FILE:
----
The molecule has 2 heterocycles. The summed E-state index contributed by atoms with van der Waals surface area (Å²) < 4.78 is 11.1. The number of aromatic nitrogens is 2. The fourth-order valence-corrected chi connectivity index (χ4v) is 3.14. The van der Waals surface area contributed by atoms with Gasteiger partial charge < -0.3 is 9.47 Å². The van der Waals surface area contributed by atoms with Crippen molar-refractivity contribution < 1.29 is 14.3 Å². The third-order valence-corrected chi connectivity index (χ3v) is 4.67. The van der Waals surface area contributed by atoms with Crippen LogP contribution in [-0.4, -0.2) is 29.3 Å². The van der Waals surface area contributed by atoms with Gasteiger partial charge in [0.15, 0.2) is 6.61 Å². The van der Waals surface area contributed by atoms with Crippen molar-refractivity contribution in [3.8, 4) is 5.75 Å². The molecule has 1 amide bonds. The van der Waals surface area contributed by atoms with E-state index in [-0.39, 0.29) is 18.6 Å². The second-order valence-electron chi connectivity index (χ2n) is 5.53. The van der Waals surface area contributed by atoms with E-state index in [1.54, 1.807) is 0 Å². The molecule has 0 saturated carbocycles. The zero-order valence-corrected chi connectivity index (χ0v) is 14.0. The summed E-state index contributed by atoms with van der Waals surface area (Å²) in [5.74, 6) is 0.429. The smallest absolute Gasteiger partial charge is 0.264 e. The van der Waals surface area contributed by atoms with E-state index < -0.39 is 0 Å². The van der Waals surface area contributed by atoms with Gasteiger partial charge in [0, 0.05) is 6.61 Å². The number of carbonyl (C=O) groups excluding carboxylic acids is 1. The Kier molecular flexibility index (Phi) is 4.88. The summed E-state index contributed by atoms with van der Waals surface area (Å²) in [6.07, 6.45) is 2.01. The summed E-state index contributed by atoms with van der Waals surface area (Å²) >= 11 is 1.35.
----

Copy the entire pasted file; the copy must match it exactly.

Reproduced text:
The molecule has 2 heterocycles. The summed E-state index contributed by atoms with van der Waals surface area (Å²) < 4.78 is 11.1. The number of aromatic nitrogens is 2. The fourth-order valence-corrected chi connectivity index (χ4v) is 3.14. The van der Waals surface area contributed by atoms with Gasteiger partial charge < -0.3 is 9.47 Å². The van der Waals surface area contributed by atoms with Crippen molar-refractivity contribution < 1.29 is 14.3 Å². The third-order valence-corrected chi connectivity index (χ3v) is 4.67. The van der Waals surface area contributed by atoms with Crippen LogP contribution in [-0.4, -0.2) is 29.3 Å². The van der Waals surface area contributed by atoms with Gasteiger partial charge in [0.15, 0.2) is 6.61 Å². The van der Waals surface area contributed by atoms with Crippen molar-refractivity contribution in [3.8, 4) is 5.75 Å². The molecule has 1 amide bonds. The van der Waals surface area contributed by atoms with E-state index in [-0.39, 0.29) is 18.6 Å². The second-order valence-electron chi connectivity index (χ2n) is 5.53. The van der Waals surface area contributed by atoms with E-state index in [1.54, 1.807) is 0 Å². The molecule has 0 saturated carbocycles. The zero-order valence-corrected chi connectivity index (χ0v) is 14.0. The summed E-state index contributed by atoms with van der Waals surface area (Å²) in [5.74, 6) is 0.429. The smallest absolute Gasteiger partial charge is 0.264 e. The van der Waals surface area contributed by atoms with E-state index < -0.39 is 0 Å². The van der Waals surface area contributed by atoms with Gasteiger partial charge in [0, 0.05) is 6.61 Å². The number of carbonyl (C=O) groups excluding carboxylic acids is 1. The Kier molecular flexibility index (Phi) is 4.88. The summed E-state index contributed by atoms with van der Waals surface area (Å²) in [6.07, 6.45) is 2.01. The summed E-state index contributed by atoms with van der Waals surface area (Å²) >= 11 is 1.35.